Stock market today: Stocks tumble on a lousy week with a wild Friday

Wall Street spent most of Friday applying vibrant lipstick to what was otherwise a week-long hog for investors.

A broad market rally – which saw each of the 11 S&P 500 sectors end higher – was not a response to new positive catalysts. Quarterly reports were light today with most investors reversing the timing of earnings on next week’s retail slate.

And Friday’s most notable data point was the latest reading from the University of Michigan’s Consumer Sentiment Index, which fell from 65.2 in April to 59.1 in May – a 10-year nadir. well below the expected reading of 64.1.

Sometimes the market is simply enjoying a relief rally.

“After a week of heavy selling, but with inflationary pressures easing just at the margin, and the Fed still appearing to be committed to 50 basis point hikes for each of the next two FOMC meetings, the market was ready for the kind of strong rally endemic to bear market rallies,” says Quincy Krosby, chief equity strategist for LPL Financial.

He adds that given that the Federal Reserve is only at the beginning of its rate hike cycle and would like to see demand pull back further, “this rally is most likely going to weaken.”

Of course, even if this is just a pause before further market declines, investors don’t necessarily have to time the dip to buy at a decent valuation.

“It’s still an attractive entry point, because we don’t think we’re in 1999/2000,” says Nancy Tengler, CEO and CIO of asset management firm Laffer Tengler Investments.

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Buying was strongest in consumer discretionary shares (+3.9%) such as Amazon.co.uk (AMZN, +5.7%) and You’re here (TSLA, +5.7%), as well as Technology plays (+3.3%) of which Nvidia (NVDA, +9.5%) and Advanced micro-systems (AMD, +9.3%).

Energy (+3.4%) also saw higher supply amid a sharp rise in oil; U.S. Crude Futures ended up 4.1% at $110.49 a barrel, helping push to new highs for gasoline futures.

Notably absent from the rally was Twitter (TWTR, -9.7%), which leaked after Elon Musk tweeted that the deal was “temporarily suspended”.

All the major indices posted spectacular gains on Friday, although for the week there were still losses everywhere: Nasdaq Compound (+3.8% to 11,805) still ended 2.8% over the week, the S&P500 (+2.4% to 4,023) was down 2.4% over the five days, and the Dow Jones Industrial Average (+1.5% to 32,196) closed the week 2.1% in the red.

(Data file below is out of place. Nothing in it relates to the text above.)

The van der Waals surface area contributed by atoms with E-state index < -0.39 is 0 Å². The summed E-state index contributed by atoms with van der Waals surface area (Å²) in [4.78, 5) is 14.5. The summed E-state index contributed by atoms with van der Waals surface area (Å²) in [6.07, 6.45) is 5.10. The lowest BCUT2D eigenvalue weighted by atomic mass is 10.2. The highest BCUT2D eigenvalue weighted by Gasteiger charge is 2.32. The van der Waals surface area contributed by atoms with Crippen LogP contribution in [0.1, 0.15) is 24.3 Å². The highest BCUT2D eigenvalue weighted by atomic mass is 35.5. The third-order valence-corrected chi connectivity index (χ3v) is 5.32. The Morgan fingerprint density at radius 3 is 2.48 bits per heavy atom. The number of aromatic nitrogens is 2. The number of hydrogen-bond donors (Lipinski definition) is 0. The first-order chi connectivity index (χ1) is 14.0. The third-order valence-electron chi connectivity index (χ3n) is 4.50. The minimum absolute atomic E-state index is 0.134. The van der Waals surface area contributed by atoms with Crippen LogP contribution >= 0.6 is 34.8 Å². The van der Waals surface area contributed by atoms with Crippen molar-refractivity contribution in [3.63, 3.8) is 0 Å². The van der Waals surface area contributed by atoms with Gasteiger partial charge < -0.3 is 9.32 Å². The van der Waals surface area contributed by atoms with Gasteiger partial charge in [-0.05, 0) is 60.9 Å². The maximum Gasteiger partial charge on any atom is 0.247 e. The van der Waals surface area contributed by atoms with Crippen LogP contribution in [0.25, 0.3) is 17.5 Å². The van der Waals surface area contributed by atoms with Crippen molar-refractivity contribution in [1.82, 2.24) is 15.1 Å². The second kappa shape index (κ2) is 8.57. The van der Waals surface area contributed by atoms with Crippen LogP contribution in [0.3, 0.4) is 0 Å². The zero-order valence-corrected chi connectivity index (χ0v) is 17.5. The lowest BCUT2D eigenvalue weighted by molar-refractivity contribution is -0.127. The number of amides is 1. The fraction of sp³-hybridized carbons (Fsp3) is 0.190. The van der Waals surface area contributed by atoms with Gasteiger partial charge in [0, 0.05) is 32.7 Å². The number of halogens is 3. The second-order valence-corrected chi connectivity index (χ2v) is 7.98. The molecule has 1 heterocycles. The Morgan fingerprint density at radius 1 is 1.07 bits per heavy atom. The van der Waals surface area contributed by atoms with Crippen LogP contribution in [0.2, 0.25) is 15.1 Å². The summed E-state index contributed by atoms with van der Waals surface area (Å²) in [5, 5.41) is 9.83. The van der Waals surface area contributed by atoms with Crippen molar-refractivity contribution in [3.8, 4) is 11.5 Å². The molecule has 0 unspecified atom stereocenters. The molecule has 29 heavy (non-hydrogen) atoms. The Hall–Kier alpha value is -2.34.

Other news on the stock market today:

  • Small cap Russell 2000 rebounded 3.1% to 1,792.
  • Gold Futures Contracts didn’t have that luck. The yellow metal was down 0.9% to hit a 14-week low of $1,808.20 an ounce.
  • Bitcoin fell 5.1% to $30,034.99. (Bitcoin trades 24 hours a day; prices shown here are as of 4 p.m.)

Keep your guard against inflation

Inflation is prevalent virtually everywhere – including on US corporate earnings calls.

We’re almost at the end of the first quarter earnings season, and over the past few months, publicly traded companies have kept repeating the “I” word when discussing their most recent.

FactSet used its document search technology to track mentions of the term “inflation” in corporate earnings calls. 377 cited the term “inflation”… which is well above the five-year average of 155.”

In fact, it’s the highest total number of S&P 500 companies citing inflation in their calls, going back to at least 210. (The previous record? 356…as of the last quarter of 2021.)

This is another signal that inflation continues to be a lingering problem – and with forecasts calling for still high inflation ahead, more active investors would do well to pack a little more protection. We’ve already looked at other ways to stay ahead of inflation, such as stocks with pricing power and inflation-fighting funds.

Today we look at another batch of investments that can help exploit high inflation, with a focus on commodities, real estate and other market sectors.

Kyle Woodley has long been AMD, AMZN and NVDA at the time of this writing.

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